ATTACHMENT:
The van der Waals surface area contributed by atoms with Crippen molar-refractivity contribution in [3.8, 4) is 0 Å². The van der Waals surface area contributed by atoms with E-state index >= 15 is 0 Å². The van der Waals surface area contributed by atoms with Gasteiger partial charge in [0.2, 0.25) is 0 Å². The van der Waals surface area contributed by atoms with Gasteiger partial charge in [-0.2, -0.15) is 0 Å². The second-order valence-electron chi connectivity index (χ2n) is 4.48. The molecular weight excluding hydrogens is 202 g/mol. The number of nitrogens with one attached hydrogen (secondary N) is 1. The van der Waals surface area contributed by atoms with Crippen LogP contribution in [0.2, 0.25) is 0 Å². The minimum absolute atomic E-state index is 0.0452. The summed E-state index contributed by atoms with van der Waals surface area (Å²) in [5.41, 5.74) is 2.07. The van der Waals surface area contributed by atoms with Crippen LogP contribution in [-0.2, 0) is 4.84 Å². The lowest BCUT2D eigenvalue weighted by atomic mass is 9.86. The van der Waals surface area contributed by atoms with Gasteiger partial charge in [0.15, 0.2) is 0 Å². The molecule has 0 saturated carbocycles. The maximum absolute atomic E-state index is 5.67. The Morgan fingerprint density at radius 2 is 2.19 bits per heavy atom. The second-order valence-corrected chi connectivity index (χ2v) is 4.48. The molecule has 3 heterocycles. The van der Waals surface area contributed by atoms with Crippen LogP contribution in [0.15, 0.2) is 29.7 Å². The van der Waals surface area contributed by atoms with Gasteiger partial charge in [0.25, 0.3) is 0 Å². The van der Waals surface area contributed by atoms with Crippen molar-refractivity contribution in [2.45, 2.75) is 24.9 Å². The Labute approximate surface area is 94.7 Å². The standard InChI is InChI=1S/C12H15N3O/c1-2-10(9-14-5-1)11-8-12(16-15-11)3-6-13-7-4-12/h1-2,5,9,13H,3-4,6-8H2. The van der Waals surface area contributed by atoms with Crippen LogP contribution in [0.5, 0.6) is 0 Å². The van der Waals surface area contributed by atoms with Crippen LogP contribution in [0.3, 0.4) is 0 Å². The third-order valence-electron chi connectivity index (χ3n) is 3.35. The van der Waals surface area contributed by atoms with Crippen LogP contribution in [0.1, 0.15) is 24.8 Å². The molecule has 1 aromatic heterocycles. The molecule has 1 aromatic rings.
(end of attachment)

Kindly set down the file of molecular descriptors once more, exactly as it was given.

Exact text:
The van der Waals surface area contributed by atoms with Crippen molar-refractivity contribution in [3.8, 4) is 0 Å². The van der Waals surface area contributed by atoms with E-state index >= 15 is 0 Å². The van der Waals surface area contributed by atoms with Gasteiger partial charge in [0.2, 0.25) is 0 Å². The van der Waals surface area contributed by atoms with Gasteiger partial charge in [-0.2, -0.15) is 0 Å². The second-order valence-electron chi connectivity index (χ2n) is 4.48. The molecular weight excluding hydrogens is 202 g/mol. The number of nitrogens with one attached hydrogen (secondary N) is 1. The van der Waals surface area contributed by atoms with Crippen LogP contribution in [0.2, 0.25) is 0 Å². The minimum absolute atomic E-state index is 0.0452. The summed E-state index contributed by atoms with van der Waals surface area (Å²) in [5.41, 5.74) is 2.07. The van der Waals surface area contributed by atoms with Crippen LogP contribution in [-0.2, 0) is 4.84 Å². The lowest BCUT2D eigenvalue weighted by atomic mass is 9.86. The van der Waals surface area contributed by atoms with Gasteiger partial charge in [0.15, 0.2) is 0 Å². The molecule has 0 saturated carbocycles. The maximum absolute atomic E-state index is 5.67. The Morgan fingerprint density at radius 2 is 2.19 bits per heavy atom. The second-order valence-corrected chi connectivity index (χ2v) is 4.48. The molecule has 3 heterocycles. The van der Waals surface area contributed by atoms with Crippen LogP contribution in [0.15, 0.2) is 29.7 Å². The van der Waals surface area contributed by atoms with Gasteiger partial charge in [0.25, 0.3) is 0 Å². The van der Waals surface area contributed by atoms with Crippen molar-refractivity contribution in [2.45, 2.75) is 24.9 Å². The Labute approximate surface area is 94.7 Å². The standard InChI is InChI=1S/C12H15N3O/c1-2-10(9-14-5-1)11-8-12(16-15-11)3-6-13-7-4-12/h1-2,5,9,13H,3-4,6-8H2. The van der Waals surface area contributed by atoms with Crippen LogP contribution in [0.5, 0.6) is 0 Å². The van der Waals surface area contributed by atoms with Crippen LogP contribution in [0.3, 0.4) is 0 Å². The third-order valence-electron chi connectivity index (χ3n) is 3.35. The van der Waals surface area contributed by atoms with Crippen LogP contribution in [0.1, 0.15) is 24.8 Å². The molecule has 1 aromatic heterocycles. The molecule has 1 aromatic rings.